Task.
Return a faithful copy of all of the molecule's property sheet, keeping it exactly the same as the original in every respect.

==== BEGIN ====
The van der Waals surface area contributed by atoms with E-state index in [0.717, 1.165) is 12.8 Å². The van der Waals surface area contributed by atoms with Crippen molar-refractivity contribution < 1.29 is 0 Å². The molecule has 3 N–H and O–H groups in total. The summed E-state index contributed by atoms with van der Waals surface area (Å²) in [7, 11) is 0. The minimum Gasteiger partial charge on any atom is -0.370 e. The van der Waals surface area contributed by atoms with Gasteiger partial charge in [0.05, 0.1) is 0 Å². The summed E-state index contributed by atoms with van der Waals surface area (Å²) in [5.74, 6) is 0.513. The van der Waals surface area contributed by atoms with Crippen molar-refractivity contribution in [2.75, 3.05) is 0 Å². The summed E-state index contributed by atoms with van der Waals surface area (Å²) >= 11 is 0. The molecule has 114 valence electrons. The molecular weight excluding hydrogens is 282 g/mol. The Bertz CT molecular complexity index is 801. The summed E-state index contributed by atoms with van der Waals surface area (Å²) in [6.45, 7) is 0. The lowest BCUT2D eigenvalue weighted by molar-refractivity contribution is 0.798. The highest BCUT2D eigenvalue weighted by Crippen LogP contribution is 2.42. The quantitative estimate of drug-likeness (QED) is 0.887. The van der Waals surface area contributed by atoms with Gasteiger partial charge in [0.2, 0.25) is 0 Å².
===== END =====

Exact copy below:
The van der Waals surface area contributed by atoms with E-state index in [0.717, 1.165) is 12.8 Å². The van der Waals surface area contributed by atoms with Crippen molar-refractivity contribution < 1.29 is 0 Å². The molecule has 3 N–H and O–H groups in total. The summed E-state index contributed by atoms with van der Waals surface area (Å²) in [7, 11) is 0. The minimum Gasteiger partial charge on any atom is -0.370 e. The van der Waals surface area contributed by atoms with Gasteiger partial charge in [0.05, 0.1) is 0 Å². The summed E-state index contributed by atoms with van der Waals surface area (Å²) in [5.74, 6) is 0.513. The van der Waals surface area contributed by atoms with Crippen molar-refractivity contribution in [2.75, 3.05) is 0 Å². The summed E-state index contributed by atoms with van der Waals surface area (Å²) >= 11 is 0. The molecule has 114 valence electrons. The molecular weight excluding hydrogens is 282 g/mol. The Bertz CT molecular complexity index is 801. The summed E-state index contributed by atoms with van der Waals surface area (Å²) in [6.45, 7) is 0. The lowest BCUT2D eigenvalue weighted by molar-refractivity contribution is 0.798. The highest BCUT2D eigenvalue weighted by Crippen LogP contribution is 2.42. The quantitative estimate of drug-likeness (QED) is 0.887. The van der Waals surface area contributed by atoms with Gasteiger partial charge in [0.2, 0.25) is 0 Å².